Rabbi Mordechai Willig
From Yehoshua to Yehoshua
The "entire House" (both men and women) of Yisrael wept when Aharon died (Bamidbar 20:29), while when Moshe died only the "sons (lit. - children)" of Yisrael wept (Devarim 34:8). Rashi explains that Aharon pursued peace and instilled love between disputants, including a man and his wife, and therefore was mourned by all. Moshe was mourned primarily by the men to whom he taught Torah.
As the one who received the Torah from Hashem, Moshe's influence on all of Am Yisrael was unparalleled. And yet, his very closeness to Hashem limited his direct contact with the masses, and even his own wife (Rashi Bamidbar 12:8). Aharon, by contrast, had direct contact with the men and women as a peacemaker as well as teacher who turned many away from sin (Malachi 2: 6-7). As a result, the entire House of Israel wept when he died.
"Yehoshua is worthy of being rewarded for his service, for he would not depart from within [Moshe's] tent [of study]" (Rashi Bamidbar 27:16, see Shemos 33:11). Moshe saw the humility of Yehoshua (Targum Yonasan Bamidbar 13:16), a loyal student who remained as close as possible to his teacher. As such, Moshe transmitted the Torah to Yehoshua, his primary disciple (Avos 1:1). Rashi adds that Yehoshua "killed himself" in the tents of Torah (see Bamidbar 9:14, Brachos 63b) and earned a good name in the world.
Ibn Eza (Shemos ibid) notes that although Yeshoshua was 56 years old, he was called a "na'ar" to reflect the fact that he served ("u'm'sharso") Moshe selflessly and loyally, just as a young disciple would. Indeed, Yehoshua strove to merely reflect the radiance of Moshe as the moon reflects the light of the sun (Bava Basra 75a). It is precisely this humility and subservience that enabled Yehoshua to become Moshe's primary disciple and successor.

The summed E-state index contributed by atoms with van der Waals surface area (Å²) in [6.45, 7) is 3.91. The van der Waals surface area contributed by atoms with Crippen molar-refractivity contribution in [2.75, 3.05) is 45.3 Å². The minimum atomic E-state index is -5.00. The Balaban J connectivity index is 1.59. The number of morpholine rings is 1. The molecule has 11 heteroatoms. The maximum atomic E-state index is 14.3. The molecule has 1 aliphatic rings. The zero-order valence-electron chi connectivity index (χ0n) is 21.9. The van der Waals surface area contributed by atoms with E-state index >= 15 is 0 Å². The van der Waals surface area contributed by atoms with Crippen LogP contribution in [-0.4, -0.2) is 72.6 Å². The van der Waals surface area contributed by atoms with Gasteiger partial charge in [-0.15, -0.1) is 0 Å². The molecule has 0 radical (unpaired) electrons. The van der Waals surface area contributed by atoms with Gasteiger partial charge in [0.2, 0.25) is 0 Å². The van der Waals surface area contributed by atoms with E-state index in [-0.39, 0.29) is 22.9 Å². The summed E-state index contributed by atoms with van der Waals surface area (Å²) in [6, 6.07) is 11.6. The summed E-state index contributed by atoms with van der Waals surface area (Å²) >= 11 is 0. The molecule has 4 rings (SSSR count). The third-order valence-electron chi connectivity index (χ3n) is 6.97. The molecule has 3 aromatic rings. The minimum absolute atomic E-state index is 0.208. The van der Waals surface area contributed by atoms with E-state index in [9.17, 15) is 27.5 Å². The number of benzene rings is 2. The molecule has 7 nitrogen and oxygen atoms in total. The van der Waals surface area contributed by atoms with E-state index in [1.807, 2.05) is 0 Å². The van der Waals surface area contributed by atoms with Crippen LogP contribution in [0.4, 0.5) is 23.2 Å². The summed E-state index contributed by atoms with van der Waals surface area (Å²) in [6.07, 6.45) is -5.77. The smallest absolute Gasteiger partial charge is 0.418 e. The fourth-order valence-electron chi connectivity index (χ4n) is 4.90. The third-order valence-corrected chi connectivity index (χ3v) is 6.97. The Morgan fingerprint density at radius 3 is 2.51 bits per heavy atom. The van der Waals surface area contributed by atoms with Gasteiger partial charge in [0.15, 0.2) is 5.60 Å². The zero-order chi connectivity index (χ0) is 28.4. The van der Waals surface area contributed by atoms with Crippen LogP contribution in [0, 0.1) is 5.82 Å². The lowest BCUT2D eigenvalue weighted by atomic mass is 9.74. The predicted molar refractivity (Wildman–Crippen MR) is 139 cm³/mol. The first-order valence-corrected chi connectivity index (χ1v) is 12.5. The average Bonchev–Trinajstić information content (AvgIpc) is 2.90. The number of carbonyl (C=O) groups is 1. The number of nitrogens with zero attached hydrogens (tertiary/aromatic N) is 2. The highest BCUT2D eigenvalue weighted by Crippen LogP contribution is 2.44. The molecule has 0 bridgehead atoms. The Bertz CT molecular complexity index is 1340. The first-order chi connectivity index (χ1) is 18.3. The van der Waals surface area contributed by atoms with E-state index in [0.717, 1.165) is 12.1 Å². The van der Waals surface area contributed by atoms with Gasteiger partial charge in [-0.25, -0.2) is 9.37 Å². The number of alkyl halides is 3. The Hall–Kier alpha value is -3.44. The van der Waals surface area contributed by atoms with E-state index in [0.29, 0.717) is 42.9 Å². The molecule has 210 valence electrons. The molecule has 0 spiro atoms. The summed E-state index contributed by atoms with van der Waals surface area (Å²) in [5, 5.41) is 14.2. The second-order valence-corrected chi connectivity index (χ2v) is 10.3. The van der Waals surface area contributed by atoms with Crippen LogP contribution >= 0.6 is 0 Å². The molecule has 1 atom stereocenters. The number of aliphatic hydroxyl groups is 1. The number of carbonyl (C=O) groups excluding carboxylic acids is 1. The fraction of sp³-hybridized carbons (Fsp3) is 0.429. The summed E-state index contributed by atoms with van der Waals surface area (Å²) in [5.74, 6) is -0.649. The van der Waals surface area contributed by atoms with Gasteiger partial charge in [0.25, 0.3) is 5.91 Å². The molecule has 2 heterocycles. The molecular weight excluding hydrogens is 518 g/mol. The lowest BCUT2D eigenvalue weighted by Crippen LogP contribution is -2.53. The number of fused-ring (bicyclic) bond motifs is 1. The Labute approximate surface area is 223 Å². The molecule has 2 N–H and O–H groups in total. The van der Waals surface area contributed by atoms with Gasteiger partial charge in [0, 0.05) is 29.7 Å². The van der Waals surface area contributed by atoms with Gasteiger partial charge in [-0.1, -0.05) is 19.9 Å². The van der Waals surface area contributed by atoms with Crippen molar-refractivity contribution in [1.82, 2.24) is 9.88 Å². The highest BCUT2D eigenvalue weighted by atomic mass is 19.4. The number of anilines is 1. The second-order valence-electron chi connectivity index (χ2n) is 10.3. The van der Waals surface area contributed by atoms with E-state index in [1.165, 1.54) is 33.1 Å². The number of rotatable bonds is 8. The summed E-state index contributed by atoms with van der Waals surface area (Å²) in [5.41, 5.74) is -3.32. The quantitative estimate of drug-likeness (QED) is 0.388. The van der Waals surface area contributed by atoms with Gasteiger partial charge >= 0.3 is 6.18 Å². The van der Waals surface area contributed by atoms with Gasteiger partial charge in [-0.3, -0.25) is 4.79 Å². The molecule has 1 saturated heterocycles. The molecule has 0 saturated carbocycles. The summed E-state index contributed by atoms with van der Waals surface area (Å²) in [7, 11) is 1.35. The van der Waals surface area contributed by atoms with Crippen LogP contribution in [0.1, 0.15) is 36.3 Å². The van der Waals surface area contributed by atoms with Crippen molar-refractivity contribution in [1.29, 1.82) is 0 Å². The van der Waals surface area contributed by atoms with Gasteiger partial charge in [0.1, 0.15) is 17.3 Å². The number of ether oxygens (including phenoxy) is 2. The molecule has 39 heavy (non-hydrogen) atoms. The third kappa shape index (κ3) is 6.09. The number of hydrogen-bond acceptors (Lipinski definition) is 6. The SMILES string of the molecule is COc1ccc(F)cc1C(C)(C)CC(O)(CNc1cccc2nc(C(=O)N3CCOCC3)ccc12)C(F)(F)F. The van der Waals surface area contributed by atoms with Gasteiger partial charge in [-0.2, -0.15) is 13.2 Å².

The late Rav Yehoshua ben R' Aharon Neuwirth zt"l, who passed away this week, combined the above attributes of Moshe's primary disciple, Yehoshua, and his brother, Aharon. Like Yehoshua, he toiled in the tents of Torah and earned a good name for his many acts on behalf of the Torah community. His closeness, loyalty, and subservience to his rebbe, Rav Shlomo Zalman Auerbach, enabled his now classic Shemiras Shabbos Kehilchasa, a masterpiece of clarity and exposition that spawned a new genre of Torah literature. Like Aharon, he tried to reach the entire house of Israel. In fact, the subtitle of his magnum opus is "Practical Halacha for the Jewish Home", and its text is accessible to, and studied by, men and women alike, and was translated, with his encouragement and supervision, into English.
First published in 1964, Shemiras Shabbos Kehilchasa was reissued in 1979 with many more, and copious, footnotes. Here, the author fulfilled "V'Yehoshua l'zekainim", exhibiting more profound Torah scholarship of his own and, more significantly, of his illustrious rebbe. The final version, printed in 2010, incorporates the comments of Rav Auerbach zt"l, and an introduction to Hilchos Shabbos which he had published as Vol III. In 1988, Vol II, on the positive mitzvos of Shabbos was released.
Unlike Aharon, when Yehoshua died, he was not eulogized properly, and Am Yisrael was nearly punished as a result (Shabbos 105b). The loss of Rav Yehoshua ben R' Aharon Neuwirth, zt"l, an unassuming giant of Torah, chessed and community leadership, must be eulogized by the entire House of Israel. May his Torah live on forever, and may his memory be a blessing for his family and Klal Yisrael.